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Why this is the best time to buy used car


Dealers in used cars have been forced to cut prices by up to 15 percent in response to depressed demand in an economy reeling from the effects of the Covid-19 pandemic.

Mazda Demio, Toyota Fielder, Toyota V8 and Subaru Outback are among the popular models whose yard prices have dropped by a range of between Sh100,000 to Sh1.2 million since the country recorded its first confirmed case of the coronavirus on March 12.

Dealers say they have been forced to cut prices to clear stocks in a market where the more a car remains unsold the more it loses value, partly due to a greater preference for the latest number plates.

Small business owners and professionals are the main buyers of second-hand cars and most of them have seen their incomes fall significantly from a mix of layoffs, unpaid leave, salary cuts and collapse of activity in various sectors.

Distressed sales of cars seized by banks and auctioneers have also served to expand supply in the market, further putting downward pressure on prices.

“People (dealers) have been forced to throw them away and there is no money flowing in the economy. Demand is not there. Dealers are stuck with the old stock from last year,” said Charles Munyori, the secretary-general of Kenya Auto Bazaar Association, which represents used car dealers.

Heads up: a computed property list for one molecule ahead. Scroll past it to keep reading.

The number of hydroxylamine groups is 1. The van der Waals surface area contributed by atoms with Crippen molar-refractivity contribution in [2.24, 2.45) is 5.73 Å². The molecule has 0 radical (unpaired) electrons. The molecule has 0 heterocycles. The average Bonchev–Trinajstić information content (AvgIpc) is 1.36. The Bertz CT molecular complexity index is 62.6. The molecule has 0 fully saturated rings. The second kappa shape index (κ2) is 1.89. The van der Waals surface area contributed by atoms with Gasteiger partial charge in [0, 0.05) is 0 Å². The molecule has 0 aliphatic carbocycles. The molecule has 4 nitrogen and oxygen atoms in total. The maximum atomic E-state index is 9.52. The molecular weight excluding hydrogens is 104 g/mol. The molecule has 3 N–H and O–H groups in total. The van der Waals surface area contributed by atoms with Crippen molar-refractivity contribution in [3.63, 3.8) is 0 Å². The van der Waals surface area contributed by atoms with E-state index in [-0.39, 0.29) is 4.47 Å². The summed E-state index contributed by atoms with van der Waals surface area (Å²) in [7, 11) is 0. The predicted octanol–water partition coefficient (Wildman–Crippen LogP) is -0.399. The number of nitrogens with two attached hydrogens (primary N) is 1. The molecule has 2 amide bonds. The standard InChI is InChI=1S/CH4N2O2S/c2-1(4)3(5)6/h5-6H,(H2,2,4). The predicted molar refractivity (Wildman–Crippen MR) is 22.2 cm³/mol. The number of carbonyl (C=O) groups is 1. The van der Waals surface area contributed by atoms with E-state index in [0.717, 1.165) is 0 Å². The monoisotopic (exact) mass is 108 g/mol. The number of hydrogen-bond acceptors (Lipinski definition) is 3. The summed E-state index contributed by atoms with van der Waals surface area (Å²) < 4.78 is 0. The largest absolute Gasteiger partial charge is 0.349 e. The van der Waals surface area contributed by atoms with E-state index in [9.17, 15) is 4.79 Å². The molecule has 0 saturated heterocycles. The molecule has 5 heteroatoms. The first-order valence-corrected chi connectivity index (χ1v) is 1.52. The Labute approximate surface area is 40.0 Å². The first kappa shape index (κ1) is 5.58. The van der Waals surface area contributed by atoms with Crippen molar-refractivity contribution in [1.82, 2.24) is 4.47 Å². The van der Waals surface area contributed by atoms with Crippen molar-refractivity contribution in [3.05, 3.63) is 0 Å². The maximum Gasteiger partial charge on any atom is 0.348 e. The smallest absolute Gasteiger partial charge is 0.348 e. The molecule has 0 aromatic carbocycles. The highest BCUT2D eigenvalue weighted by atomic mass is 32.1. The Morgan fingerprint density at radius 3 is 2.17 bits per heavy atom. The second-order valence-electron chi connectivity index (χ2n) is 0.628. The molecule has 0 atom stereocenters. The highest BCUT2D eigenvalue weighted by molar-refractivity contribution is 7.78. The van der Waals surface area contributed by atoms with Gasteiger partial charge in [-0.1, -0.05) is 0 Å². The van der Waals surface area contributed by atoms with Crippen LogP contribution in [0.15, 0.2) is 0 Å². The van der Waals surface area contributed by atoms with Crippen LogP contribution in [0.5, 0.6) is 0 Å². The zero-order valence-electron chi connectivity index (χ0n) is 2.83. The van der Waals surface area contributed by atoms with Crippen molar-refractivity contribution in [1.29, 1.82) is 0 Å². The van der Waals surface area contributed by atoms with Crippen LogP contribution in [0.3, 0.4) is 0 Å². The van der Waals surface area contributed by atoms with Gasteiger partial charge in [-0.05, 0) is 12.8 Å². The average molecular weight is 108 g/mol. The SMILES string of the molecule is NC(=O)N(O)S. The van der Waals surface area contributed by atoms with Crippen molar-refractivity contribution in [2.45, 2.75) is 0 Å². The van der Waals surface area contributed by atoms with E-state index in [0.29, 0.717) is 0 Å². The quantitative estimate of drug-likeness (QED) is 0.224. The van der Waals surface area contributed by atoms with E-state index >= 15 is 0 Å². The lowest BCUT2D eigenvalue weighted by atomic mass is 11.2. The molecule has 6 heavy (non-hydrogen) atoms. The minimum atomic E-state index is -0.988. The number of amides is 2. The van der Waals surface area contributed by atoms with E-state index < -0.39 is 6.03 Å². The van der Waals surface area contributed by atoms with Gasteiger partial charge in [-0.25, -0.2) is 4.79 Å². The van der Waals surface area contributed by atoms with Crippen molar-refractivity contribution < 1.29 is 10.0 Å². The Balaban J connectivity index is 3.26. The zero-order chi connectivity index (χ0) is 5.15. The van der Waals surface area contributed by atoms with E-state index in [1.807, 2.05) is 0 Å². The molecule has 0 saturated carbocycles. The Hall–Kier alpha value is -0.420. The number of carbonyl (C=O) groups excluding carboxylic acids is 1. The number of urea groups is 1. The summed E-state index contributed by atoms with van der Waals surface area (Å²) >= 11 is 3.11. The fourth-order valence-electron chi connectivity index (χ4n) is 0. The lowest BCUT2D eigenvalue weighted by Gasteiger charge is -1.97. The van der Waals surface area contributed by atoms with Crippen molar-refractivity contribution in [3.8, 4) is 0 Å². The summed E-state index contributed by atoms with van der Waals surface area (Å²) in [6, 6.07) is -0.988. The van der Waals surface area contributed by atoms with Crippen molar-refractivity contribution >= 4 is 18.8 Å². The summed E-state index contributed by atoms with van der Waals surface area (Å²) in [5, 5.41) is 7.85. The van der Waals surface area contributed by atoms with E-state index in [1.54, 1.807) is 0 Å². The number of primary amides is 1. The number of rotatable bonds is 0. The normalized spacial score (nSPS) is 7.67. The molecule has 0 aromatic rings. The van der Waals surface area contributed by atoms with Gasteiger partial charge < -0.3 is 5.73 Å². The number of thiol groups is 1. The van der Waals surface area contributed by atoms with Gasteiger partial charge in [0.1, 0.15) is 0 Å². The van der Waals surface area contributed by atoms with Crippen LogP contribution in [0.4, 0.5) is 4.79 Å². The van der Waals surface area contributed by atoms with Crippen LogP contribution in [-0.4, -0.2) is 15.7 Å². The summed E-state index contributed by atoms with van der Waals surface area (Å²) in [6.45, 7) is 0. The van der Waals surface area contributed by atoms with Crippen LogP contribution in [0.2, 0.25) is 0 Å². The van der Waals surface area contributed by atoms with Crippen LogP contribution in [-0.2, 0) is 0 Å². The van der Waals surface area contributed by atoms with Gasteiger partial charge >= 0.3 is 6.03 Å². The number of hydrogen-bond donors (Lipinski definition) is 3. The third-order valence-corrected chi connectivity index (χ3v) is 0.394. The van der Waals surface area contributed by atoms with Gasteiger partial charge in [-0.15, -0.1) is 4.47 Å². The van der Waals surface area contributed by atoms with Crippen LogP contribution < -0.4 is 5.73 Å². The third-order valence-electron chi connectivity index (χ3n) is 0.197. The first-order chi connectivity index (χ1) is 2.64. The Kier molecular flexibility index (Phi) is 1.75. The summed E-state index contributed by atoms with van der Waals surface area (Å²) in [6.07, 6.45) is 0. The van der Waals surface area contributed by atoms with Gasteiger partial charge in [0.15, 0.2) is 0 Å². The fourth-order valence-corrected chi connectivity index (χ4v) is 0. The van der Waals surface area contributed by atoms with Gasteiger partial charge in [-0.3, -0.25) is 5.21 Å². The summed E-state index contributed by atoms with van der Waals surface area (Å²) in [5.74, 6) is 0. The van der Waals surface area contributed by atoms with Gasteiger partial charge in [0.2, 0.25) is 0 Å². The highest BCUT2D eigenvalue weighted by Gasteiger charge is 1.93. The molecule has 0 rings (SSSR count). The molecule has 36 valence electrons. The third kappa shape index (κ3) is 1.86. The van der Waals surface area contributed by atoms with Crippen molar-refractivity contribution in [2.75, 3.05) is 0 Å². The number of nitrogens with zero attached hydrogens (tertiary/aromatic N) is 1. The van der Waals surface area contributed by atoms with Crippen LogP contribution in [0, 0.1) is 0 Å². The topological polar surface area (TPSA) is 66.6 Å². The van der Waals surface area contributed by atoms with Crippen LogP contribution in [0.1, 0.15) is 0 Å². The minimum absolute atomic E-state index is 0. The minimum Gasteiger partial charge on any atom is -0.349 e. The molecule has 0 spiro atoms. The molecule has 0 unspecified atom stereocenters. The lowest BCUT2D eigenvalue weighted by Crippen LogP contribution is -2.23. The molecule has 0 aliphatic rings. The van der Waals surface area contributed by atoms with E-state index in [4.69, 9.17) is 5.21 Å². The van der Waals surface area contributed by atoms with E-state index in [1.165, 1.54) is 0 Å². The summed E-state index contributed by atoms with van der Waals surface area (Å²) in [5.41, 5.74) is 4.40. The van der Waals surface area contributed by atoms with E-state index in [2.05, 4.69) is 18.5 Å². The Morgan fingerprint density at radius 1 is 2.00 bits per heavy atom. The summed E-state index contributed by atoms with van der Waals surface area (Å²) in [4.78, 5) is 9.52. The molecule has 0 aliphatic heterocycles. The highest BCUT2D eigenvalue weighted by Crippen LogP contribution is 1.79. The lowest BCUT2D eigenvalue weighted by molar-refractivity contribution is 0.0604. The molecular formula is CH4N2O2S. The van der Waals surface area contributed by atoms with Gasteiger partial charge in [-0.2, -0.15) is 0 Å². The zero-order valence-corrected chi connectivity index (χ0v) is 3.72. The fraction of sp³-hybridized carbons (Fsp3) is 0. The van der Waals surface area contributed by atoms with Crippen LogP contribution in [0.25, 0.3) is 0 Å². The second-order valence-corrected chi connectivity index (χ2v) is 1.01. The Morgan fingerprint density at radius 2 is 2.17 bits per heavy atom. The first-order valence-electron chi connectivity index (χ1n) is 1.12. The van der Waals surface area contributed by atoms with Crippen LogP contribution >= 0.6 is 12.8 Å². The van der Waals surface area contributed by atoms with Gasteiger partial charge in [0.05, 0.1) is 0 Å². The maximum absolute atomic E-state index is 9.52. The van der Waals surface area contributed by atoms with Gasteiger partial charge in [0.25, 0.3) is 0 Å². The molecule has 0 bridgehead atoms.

Dealers make profits as low as Sh100,000 on some models, meaning that they risk having to merely break even or suffer losses in these crisis times.

Mr Munyori said that dealers will struggle to make sales up to the end of the year even after the State relaxed the Covid-19 restrictions and allowed a phased re-opening of the economy.

“The year is basically written off. We expect things to start picking up from the end of the first quarter next year,” Mr Munyori added.

Motor vehicle registration data shows that sales of saloon cars such as Toyota Corolla fell the most at 46.5 percent to 2,256 units in the five months ended May from 4,219 units a year earlier. Sales of station wagons like Subaru Outback also dropped 36.4 percent to 18,934 units from 29,772 units.

Overall registration of cars, including pick-ups, minibuses, lorries, trailers and buses, fell 36.5 percent to 27,250 units in the five months to May.

Dealers had earlier anticipated a rally in car prices from supply chain disruptions brought by the pandemic.

But the economic fallout from the virus has proven to be the larger factor, sapping demand and pulling down prices for existing stocks and new arrivals.

The price of the 2013 model of Toyota V8 — a large SUV popular with entrepreneurs and government officials — has dropped the most to Sh8 million from Sh9.2 million pre-coronavirus.

A Subaru Outback station wagon manufactured in 2014 can now be bought at Sh2.3 million, down from Sh2.5 million.

This story first appeared in the Business Daily